But “Sandy was sitting on top of an ocean that in the vicinity of the New Jersey coast and the New York Harbor is a foot higher than it was a century ago because of sea level rise,” Mann said. “So when we saw that record-breaking coastal surge of over 13 feet (in lower Manhattan), at least one of those 13 feet was due to global sea level rise.”
TV footage of floodwaters swallowing the entrances to New York’s subway system is bound to leave an impression in the national consciousness, said Cara Horowitz, executive director of the Emmett Center on Climate Change and the Environment at the University of California, Los Angeles. “I think you can’t overstate the value of those images constantly barraging the American public.”
Science policy analyst and University of Colorado professor Roger Pielke Jr. disagrees. “I’m pretty sure by Tuesday, Mayor Bloomberg and Sandy will probably be a back-page story,” said Pielke, author of “The Climate Fix: What Scientists and Politicians Won’t Tell You About Global Warming.”
“The disaster du jour” doesn’t spark the kind of sustained political support necessary to foster action on climate change, he said. “Disasters are quite normal in general. To try and make the case to people that we have an unusual or large number is kind of a hard case to make.”
He added that his research has concluded there is no evidence that human-caused climate change has increased the toll of recent disasters when adjusted for rises in population and the nation’s gross domestic product.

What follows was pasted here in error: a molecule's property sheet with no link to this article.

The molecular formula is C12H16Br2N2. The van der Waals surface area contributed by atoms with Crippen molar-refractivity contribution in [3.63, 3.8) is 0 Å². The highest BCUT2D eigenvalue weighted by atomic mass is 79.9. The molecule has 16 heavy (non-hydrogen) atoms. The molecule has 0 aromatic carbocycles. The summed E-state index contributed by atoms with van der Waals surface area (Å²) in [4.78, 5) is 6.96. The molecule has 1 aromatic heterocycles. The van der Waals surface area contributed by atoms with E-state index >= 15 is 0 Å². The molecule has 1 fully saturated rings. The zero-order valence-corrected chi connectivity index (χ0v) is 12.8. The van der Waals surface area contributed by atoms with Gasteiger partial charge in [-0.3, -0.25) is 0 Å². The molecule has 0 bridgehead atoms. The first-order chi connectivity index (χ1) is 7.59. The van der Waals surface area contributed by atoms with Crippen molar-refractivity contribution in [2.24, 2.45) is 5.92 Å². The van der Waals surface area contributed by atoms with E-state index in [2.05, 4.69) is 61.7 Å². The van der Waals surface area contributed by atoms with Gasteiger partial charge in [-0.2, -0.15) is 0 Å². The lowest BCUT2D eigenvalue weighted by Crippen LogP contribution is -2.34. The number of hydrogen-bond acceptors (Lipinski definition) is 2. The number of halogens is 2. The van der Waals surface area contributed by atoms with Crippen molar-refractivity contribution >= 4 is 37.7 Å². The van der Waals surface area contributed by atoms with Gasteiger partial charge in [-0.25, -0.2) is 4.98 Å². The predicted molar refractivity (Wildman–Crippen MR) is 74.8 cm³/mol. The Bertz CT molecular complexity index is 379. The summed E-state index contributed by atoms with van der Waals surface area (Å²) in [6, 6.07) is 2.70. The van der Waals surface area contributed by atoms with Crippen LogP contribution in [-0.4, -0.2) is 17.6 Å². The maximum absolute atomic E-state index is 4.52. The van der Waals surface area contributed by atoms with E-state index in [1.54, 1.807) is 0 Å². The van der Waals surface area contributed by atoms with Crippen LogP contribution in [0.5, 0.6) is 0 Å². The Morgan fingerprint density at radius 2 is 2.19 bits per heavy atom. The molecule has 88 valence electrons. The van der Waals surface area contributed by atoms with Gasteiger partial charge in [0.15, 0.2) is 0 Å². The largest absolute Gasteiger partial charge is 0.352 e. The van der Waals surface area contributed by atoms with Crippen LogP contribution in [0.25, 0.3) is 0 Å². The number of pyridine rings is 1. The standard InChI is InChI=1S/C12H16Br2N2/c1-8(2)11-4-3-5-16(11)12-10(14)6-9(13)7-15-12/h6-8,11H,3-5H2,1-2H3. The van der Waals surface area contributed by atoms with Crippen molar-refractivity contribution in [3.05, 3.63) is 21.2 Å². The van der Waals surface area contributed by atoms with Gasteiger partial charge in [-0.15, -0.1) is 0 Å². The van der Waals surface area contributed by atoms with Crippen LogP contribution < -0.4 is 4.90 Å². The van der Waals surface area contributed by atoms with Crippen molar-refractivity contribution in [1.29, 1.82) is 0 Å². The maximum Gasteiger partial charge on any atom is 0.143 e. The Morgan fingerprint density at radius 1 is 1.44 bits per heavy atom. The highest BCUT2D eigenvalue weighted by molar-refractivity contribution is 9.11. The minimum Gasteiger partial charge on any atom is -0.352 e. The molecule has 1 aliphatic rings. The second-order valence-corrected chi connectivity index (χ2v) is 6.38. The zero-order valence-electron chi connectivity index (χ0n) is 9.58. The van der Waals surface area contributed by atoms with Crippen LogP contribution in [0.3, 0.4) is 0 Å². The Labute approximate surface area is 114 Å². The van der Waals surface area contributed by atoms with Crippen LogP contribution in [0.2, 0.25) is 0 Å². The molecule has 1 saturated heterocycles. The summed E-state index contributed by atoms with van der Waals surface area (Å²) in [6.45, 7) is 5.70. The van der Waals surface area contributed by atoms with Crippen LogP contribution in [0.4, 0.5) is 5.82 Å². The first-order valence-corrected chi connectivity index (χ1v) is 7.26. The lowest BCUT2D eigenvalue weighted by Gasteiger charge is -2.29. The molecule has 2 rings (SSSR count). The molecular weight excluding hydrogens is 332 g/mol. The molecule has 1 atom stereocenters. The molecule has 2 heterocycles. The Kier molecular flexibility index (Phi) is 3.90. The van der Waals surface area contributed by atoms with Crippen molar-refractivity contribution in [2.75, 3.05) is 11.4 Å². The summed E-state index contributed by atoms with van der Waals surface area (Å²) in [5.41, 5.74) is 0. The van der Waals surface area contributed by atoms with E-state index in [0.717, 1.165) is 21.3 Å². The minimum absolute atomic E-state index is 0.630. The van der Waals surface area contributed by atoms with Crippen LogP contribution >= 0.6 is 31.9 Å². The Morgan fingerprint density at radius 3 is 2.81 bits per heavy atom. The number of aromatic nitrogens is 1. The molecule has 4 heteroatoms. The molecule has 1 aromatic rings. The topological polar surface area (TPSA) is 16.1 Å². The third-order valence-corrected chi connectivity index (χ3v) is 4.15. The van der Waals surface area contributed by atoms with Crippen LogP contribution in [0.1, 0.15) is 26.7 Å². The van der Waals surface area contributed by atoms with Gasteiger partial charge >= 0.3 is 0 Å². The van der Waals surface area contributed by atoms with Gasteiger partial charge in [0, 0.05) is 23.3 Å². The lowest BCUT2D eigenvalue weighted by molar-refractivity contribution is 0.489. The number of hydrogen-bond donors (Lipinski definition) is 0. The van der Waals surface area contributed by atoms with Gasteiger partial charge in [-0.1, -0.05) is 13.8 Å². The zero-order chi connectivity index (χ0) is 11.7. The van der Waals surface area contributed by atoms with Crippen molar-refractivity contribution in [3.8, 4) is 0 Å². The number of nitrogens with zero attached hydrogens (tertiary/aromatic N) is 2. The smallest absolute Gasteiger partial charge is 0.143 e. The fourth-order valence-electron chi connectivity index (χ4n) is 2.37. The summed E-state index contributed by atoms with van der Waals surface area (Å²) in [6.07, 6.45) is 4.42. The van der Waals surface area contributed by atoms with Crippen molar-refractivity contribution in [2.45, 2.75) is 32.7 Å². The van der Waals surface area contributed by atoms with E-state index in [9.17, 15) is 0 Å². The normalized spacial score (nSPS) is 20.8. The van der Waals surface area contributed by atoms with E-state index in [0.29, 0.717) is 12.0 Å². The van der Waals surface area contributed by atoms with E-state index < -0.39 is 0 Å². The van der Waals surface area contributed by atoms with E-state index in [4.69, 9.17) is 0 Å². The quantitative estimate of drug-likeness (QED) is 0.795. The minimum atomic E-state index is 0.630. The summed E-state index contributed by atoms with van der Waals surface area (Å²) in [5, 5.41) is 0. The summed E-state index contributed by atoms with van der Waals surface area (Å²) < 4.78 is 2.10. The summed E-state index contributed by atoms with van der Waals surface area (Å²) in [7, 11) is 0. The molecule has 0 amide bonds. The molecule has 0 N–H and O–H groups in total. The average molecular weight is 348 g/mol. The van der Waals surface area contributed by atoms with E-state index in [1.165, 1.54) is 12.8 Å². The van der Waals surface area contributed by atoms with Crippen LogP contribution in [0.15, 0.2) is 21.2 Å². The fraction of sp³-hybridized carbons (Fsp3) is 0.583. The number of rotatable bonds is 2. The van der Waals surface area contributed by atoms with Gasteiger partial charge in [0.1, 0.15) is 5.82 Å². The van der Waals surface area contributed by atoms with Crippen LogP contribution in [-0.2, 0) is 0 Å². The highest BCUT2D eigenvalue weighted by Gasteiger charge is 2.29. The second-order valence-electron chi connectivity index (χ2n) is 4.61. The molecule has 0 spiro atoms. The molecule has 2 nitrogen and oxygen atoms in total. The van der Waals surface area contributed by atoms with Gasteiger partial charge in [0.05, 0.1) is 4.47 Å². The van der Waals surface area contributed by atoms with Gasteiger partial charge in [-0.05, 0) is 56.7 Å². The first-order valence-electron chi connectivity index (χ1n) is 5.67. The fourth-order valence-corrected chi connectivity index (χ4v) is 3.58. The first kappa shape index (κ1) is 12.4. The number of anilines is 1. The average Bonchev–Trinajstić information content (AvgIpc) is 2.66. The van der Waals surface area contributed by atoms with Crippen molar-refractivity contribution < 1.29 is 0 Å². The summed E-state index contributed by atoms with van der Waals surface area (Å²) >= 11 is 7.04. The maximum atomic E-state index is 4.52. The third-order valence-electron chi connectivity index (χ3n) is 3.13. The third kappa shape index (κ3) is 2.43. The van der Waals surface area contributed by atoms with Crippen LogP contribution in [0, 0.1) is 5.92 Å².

Other analysts also cautioned that Hurricane Sandy and the Bloomberg endorsement may not achieve as much as environmentalists and climate scientists hope in terms of political action.
With his Northeast pedigree and support of liberal causes such as gun control, Bloomberg is not the kind of conservative icon whose acceptance of climate change could shake up the thinking of hard-core climate contrarians in red states and in the GOP.
Regardless of who is in the White House next year, Congress’ dysfunction dims any chances for significant change. Polls suggest that the next Congress could look like this one, with a Democratic Senate and a House of Representatives controlled by conservative Republicans.
The interest in climate “is a transient phenomenon at best. There’s more interest in improving safety in the face of extreme weather,” said Kenneth Green, resident scholar on energy and environmental issues at the American Enterprise Institute, a conservative think tank.
Still, some small shifts could occur in Sandy’s wake among GOP members of Congress from blue states, said Rep. Edward J. Markey, D-Mass., the ranking member of the House Natural Resources Committee.
“They can see Michael Bloomberg” and New Jersey’s Republican governor and Mitt Romney backer “Chris Christie holding hands with the Democrats now, and it will affect Republican representatives from New Jersey, New York, Connecticut and even California,” Markey said. “They’ll have a much more difficult time in saying climate change isn’t happening, and it will make it harder for them to align their voting with coal-state representatives.”
(Boxall reported from Los Angeles and Banerjee from Washington.)